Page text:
Interested in linking to "Future Fieldbus Trends"?
You may use the Headline, Deck, Byline and URL of this article on your Web site. To link to this article, select and copy the HTML code below and paste it on your own Web site.
We automation professionals in a plant environment are a cautious, conservative lot who are slow to adopt new technologies unless the benefits are concrete and the risks low. Therefore, these predictions might be a bit less rosy (but hopefully more accurate) than those espoused in the glossy, color marketing brochures and the flashy articles written on the hottest technology du jour.
When Foundation fieldbus and Profibus-PA first were introduced in the early 1990s, they were expected to revolutionize industrial control and render 4-20 mA instrumentation obsolete within a few short years. Nearly 20 years later, fieldbus devices still make up a small fraction of the installed base and well fewer than 50% of new installations.
One of the reasons for slow adoption has been addressed. The major organizations finally are at work on a common standard with similar device files, etc. However, the rapidly increasing cost of fieldbus hardware and licensing software, especially for Foundation fieldbus and Profibus-PA, is stifling future growth. The increases are not the result of manufacturing cost hikes, but mainly because people are willing to pay the difference and automation vendors are looking to capitalize.
At this point, fieldbus solutions equal or exceed the cost of traditional I/O and the touted savings simply are not there. Hopefully, recent attempts to adopt a common device definition file and falling control chip costs should allow the vendors to create a single device that can operate on either Foundation fieldbus or Profibus-PA systems. When that happens, competition should drive down fieldbus device costs significantly, and the rate of adoption will increase.
Wireless instrumentation will grow, but not nearly as fast as the current predictions suggest. Fundamentally, wireless has value in tank farms and similar monitoring applications. But control over wireless for a process plant simply makes no economic sense. In a plant of any size, one outage caused by lightning, radio interference or a failed battery will often pay for all the wire saved in the original installation. Wire installation is a one-time cost, and when considered over the life of a 15-year instrument, it is a small part of the total lifecycle cost.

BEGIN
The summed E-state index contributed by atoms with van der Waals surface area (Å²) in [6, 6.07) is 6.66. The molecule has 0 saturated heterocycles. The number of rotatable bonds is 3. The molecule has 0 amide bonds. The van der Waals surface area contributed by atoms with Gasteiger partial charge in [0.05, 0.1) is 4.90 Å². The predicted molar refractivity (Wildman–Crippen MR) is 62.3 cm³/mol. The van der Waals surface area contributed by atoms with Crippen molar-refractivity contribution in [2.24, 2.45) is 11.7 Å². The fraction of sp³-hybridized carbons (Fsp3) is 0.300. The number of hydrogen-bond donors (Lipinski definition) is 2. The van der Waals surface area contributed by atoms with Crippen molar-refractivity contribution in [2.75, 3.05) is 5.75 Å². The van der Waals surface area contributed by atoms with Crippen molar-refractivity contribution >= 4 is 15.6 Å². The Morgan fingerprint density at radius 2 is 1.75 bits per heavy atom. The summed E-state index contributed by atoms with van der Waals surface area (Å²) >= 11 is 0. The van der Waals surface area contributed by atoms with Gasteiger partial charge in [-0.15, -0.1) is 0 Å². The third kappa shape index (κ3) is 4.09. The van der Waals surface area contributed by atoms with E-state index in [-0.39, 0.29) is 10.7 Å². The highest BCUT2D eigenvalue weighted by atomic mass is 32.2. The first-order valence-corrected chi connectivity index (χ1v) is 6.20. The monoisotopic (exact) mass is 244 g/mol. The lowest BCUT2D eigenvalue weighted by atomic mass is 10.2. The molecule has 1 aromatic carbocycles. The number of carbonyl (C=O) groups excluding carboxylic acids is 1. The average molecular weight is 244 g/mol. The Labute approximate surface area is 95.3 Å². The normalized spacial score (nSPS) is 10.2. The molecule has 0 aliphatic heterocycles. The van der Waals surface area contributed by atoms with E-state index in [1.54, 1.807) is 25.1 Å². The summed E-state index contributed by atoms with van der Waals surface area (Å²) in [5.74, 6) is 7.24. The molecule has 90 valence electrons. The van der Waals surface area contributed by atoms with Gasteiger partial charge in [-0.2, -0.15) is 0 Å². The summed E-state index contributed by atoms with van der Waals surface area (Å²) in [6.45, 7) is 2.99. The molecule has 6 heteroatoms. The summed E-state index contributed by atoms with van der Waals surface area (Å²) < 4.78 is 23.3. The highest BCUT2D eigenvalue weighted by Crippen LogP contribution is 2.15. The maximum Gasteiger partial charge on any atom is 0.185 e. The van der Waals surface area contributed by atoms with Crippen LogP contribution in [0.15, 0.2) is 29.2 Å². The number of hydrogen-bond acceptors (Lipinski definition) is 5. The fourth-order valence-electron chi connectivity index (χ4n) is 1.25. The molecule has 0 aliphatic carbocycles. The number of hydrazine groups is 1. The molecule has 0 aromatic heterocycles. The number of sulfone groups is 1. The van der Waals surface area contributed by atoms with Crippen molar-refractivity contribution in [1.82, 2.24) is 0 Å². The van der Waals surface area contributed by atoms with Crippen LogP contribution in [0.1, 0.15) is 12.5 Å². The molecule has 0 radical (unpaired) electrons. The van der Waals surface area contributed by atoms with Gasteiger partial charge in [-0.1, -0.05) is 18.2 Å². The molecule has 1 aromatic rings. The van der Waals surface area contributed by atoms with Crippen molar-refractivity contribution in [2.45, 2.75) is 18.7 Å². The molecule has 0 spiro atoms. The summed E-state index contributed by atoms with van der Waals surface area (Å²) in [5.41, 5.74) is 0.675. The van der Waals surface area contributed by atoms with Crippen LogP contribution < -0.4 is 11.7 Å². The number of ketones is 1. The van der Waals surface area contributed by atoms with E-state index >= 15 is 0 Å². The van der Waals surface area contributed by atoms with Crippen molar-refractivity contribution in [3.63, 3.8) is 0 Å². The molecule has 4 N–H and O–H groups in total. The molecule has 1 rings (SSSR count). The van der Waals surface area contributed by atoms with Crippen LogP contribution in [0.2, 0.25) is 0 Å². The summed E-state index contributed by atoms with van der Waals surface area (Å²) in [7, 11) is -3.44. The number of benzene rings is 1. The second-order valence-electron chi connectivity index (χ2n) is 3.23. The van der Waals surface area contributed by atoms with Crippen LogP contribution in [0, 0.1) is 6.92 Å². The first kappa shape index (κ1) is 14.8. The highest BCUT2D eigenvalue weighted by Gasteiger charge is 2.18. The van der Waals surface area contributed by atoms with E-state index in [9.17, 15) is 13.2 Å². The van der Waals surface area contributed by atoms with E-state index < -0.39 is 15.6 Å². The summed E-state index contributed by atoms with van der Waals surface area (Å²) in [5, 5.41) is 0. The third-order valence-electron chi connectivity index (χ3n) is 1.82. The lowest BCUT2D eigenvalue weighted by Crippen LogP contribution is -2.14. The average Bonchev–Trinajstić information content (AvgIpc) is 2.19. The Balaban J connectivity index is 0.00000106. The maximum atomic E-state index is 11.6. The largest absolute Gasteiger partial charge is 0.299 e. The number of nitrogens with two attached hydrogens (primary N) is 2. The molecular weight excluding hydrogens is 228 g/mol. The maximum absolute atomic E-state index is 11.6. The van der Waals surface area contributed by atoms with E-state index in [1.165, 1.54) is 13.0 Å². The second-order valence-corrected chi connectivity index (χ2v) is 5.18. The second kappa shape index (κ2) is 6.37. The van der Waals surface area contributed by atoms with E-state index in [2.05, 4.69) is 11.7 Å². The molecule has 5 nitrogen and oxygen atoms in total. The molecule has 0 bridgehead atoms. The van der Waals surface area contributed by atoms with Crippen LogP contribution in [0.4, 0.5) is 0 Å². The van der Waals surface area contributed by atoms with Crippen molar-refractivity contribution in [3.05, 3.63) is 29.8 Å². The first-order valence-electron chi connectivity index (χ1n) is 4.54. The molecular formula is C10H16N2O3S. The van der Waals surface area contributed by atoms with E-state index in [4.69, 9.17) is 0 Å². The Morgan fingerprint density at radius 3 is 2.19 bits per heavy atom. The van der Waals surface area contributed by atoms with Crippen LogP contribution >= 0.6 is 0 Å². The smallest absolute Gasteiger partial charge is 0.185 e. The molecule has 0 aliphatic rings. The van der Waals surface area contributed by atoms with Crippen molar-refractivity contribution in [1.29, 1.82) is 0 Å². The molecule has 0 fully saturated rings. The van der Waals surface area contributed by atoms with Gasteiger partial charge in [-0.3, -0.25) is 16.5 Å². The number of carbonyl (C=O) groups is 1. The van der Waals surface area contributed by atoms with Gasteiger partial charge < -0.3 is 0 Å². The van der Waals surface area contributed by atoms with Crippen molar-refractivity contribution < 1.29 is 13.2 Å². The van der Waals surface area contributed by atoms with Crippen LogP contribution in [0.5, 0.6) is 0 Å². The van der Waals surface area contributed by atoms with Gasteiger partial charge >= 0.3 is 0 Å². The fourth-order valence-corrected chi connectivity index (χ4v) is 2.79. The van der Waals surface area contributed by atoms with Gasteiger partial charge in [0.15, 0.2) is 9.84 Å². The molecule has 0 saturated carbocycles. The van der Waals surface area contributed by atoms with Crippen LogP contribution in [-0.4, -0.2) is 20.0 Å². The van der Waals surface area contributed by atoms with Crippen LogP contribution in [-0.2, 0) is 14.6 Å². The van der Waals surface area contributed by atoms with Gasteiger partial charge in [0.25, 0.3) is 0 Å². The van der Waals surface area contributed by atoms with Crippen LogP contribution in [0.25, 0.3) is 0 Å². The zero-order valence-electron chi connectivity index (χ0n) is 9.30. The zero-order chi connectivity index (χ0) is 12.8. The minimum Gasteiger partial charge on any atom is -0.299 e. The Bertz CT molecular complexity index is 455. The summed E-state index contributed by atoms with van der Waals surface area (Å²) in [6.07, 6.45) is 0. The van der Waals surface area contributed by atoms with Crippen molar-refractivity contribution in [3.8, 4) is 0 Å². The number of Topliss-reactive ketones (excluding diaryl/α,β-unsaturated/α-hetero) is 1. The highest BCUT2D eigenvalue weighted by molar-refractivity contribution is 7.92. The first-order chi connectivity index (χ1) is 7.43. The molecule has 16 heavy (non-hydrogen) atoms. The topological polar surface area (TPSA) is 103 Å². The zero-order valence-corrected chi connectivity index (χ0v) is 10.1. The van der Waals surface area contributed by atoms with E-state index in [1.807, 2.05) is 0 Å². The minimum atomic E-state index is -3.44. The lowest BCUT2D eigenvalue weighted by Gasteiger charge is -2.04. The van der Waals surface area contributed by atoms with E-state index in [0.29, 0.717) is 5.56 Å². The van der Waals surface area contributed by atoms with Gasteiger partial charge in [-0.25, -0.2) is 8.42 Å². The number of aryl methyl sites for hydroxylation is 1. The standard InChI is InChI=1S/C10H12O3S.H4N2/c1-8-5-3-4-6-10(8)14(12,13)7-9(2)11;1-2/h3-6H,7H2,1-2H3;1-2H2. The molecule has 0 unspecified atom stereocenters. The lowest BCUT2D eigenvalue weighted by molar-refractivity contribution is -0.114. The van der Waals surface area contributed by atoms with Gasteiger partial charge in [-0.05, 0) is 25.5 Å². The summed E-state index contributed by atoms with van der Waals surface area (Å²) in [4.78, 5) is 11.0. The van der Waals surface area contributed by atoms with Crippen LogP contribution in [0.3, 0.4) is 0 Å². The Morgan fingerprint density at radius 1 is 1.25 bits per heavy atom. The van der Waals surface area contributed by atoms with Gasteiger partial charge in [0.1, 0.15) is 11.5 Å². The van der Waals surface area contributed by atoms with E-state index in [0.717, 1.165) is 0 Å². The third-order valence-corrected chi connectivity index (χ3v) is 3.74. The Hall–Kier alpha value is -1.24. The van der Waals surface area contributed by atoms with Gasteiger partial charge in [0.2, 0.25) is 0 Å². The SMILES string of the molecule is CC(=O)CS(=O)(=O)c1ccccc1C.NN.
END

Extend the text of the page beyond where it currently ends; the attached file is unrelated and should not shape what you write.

Ethernet will continue to grow, and I expect many of the current high-speed communication protocols (Profibus-DP, ControlNet, etc.) will migrate in some manner toward the Ethernet hardware layer. Some might argue about the need for determinism, but as the network speeds increase, the response is becoming so quick that the issue of deterministic data transfer is nearly moot.
Power over Ethernet (PoE) is going to play an increasing role in automation and control. In the long run, I could see the low cost of switches and high-speed communications pushing the industry toward some kind of common high-speed field network with self-healing rings and power available straight off the network. Field devices will be assigned addresses as they plug in and the control system will query the field device and pull up a configuration menu straight off the device—finally eliminating the needless pain of chasing down the latest GSD/EDS/CFF file.
All of these changes will happen slowly. With millions of 4-20 mA instruments in reliable, trusted and supportable service today, the risk of changing to the new technology will need to be more than offset by the benefits to the plant's bottom line. As such, the industry as a whole will be in no hurry to migrate in a new direction. Plants will continue to try new technologies in small projects, and gradually will adopt those that offer intrinsic value and payback.
In the meantime, magazine articles will continue to be written hawking the latest trend and promising global acceptance “in a few short years.” I feel pretty certain about that last prediction.
P. Hunter Vegas, PE, is senior project leader at industrial process control system integrator Avid Solutions (www.avidsolutionsinc.com), based in Winston-Salem, N.C. Vegas and his colleagues have engineered and installed many fieldbus systems in many different industries.